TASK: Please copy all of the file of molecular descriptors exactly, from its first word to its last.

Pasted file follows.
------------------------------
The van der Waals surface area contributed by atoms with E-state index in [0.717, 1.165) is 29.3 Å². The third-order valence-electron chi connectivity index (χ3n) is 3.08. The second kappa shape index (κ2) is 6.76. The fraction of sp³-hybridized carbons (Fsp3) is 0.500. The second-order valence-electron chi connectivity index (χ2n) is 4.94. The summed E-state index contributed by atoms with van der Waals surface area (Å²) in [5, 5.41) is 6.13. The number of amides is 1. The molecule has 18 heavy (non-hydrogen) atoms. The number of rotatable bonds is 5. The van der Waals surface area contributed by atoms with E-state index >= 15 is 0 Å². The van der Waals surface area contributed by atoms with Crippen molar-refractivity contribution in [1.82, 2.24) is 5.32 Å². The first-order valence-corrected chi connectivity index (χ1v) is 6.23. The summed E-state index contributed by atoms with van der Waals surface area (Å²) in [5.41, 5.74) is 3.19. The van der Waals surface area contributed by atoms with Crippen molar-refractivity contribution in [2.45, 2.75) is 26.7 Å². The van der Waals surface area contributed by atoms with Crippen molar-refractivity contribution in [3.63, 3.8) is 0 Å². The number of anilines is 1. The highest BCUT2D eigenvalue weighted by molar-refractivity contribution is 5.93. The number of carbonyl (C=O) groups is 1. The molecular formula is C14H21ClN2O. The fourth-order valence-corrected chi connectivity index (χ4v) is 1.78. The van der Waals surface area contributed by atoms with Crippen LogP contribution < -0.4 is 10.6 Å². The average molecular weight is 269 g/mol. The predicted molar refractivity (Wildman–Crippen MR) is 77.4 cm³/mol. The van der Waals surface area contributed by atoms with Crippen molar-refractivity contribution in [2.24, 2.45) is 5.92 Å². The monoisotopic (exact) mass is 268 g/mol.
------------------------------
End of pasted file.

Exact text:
The van der Waals surface area contributed by atoms with E-state index in [0.717, 1.165) is 29.3 Å². The third-order valence-electron chi connectivity index (χ3n) is 3.08. The second kappa shape index (κ2) is 6.76. The fraction of sp³-hybridized carbons (Fsp3) is 0.500. The second-order valence-electron chi connectivity index (χ2n) is 4.94. The summed E-state index contributed by atoms with van der Waals surface area (Å²) in [5, 5.41) is 6.13. The number of amides is 1. The molecule has 18 heavy (non-hydrogen) atoms. The number of rotatable bonds is 5. The van der Waals surface area contributed by atoms with E-state index >= 15 is 0 Å². The van der Waals surface area contributed by atoms with Crippen molar-refractivity contribution in [1.82, 2.24) is 5.32 Å². The first-order valence-corrected chi connectivity index (χ1v) is 6.23. The summed E-state index contributed by atoms with van der Waals surface area (Å²) in [5.41, 5.74) is 3.19. The van der Waals surface area contributed by atoms with Crippen molar-refractivity contribution in [2.45, 2.75) is 26.7 Å². The van der Waals surface area contributed by atoms with Crippen molar-refractivity contribution in [3.63, 3.8) is 0 Å². The number of anilines is 1. The highest BCUT2D eigenvalue weighted by molar-refractivity contribution is 5.93. The number of carbonyl (C=O) groups is 1. The molecular formula is C14H21ClN2O. The fourth-order valence-corrected chi connectivity index (χ4v) is 1.78. The van der Waals surface area contributed by atoms with Crippen LogP contribution < -0.4 is 10.6 Å². The average molecular weight is 269 g/mol. The predicted molar refractivity (Wildman–Crippen MR) is 77.4 cm³/mol. The van der Waals surface area contributed by atoms with Crippen molar-refractivity contribution in [2.24, 2.45) is 5.92 Å². The monoisotopic (exact) mass is 268 g/mol.